The final decision on the proposed Motiti Protection Areas was released by the Environment Court on Friday afternoon.
The decision directs Bay of Plenty Regional Council to implement new rules within its Regional Coastal Environment Plan to protect three reef systems near Motiti Island and complete scientific monitoring to inform future integrated marine management solutions.
As a consequence of the Court’s decision the taking of fish will be prohibited around three specific reef systems near Motiti Island. The rules will apply to everyone, including customary, recreational and commercial fishers.
Bay of Plenty Regional Council Chief Executive Fiona McTavish says although the Motiti Protection Areas have come about through an appeal process rather than being proposed by the Council, the outcome is a good one for the marine environment.
“The Environment Court decision acknowledges the significant marine biodiversity, landscape and cultural values of these reef systems and takes the first steps to helping ensure they are protected for future generations. These significant values were already recognised in the Coastal Plan, although there were no rules in the Plan preventing the taking of fish in order to protect those values.”
Primarily conducted through the Environment Court and involving complex legal arguments, the five year appeal process has been demanding for regional council, tangata whenua and interested stakeholders alike. The process was longer than usual because the question of whether regional councils can control fishing through regional plans was tested in the High Court and Court of Appeal.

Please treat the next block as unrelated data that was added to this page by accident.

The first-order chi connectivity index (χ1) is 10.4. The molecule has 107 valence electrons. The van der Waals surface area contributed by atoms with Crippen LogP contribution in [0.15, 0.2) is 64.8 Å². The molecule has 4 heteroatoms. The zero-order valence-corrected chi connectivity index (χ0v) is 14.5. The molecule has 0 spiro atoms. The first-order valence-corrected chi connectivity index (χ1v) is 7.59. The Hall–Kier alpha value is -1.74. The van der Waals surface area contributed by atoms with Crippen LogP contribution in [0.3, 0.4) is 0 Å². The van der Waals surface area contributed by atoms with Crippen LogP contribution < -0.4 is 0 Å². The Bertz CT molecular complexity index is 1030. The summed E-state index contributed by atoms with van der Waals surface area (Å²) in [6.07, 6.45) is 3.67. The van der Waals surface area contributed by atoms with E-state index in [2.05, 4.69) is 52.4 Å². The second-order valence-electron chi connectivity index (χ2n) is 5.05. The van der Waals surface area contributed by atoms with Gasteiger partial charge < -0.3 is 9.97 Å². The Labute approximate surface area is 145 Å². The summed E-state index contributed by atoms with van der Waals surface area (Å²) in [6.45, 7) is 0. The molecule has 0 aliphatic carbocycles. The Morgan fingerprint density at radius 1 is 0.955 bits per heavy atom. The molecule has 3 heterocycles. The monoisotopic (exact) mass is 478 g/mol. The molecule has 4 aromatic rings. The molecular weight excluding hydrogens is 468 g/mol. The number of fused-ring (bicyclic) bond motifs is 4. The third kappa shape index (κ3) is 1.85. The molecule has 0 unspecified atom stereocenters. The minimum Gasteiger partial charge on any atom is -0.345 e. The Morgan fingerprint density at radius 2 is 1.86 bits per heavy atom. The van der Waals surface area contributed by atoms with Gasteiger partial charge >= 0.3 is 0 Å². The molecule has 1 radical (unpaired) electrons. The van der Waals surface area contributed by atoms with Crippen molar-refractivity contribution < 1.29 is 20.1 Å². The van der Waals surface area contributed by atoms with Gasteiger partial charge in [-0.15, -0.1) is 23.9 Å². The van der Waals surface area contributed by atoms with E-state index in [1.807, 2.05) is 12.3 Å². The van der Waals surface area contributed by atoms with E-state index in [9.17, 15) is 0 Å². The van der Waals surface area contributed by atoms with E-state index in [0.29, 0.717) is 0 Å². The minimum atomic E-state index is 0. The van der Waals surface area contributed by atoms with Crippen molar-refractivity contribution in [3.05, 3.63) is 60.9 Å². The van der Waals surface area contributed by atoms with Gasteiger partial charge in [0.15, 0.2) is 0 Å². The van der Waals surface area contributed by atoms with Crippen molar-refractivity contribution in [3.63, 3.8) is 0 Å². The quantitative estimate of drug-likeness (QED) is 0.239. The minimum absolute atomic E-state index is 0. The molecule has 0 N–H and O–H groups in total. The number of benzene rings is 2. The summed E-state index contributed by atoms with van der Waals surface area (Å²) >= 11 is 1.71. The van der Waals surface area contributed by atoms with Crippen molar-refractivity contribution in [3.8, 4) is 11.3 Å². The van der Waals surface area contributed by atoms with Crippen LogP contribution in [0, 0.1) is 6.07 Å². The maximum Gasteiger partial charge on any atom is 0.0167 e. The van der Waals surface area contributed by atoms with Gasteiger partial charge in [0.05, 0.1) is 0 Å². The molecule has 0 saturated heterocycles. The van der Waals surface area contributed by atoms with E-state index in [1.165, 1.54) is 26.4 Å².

“We understand these reefs are important to the local fishing community and that many will feel affected by the change.
“We are committed to providing clarity around what the outcome of this complex legal case means for our community and will be working with all stakeholders to make sure the new rules are well understood”, says Ms McTavish.
The Council is preparing the amendments directed by the Court for final confirmation. Once confirmed by the Court the Council will update the Regional Coastal Environment Plan to include the new provisions. These amendments will then be sent through to the Minister of Conservation for approval. Once approved, the changes will be publicly notified and the rules will become operative and enforceable. It is therefore expected to take a number of months before the rules are implemented.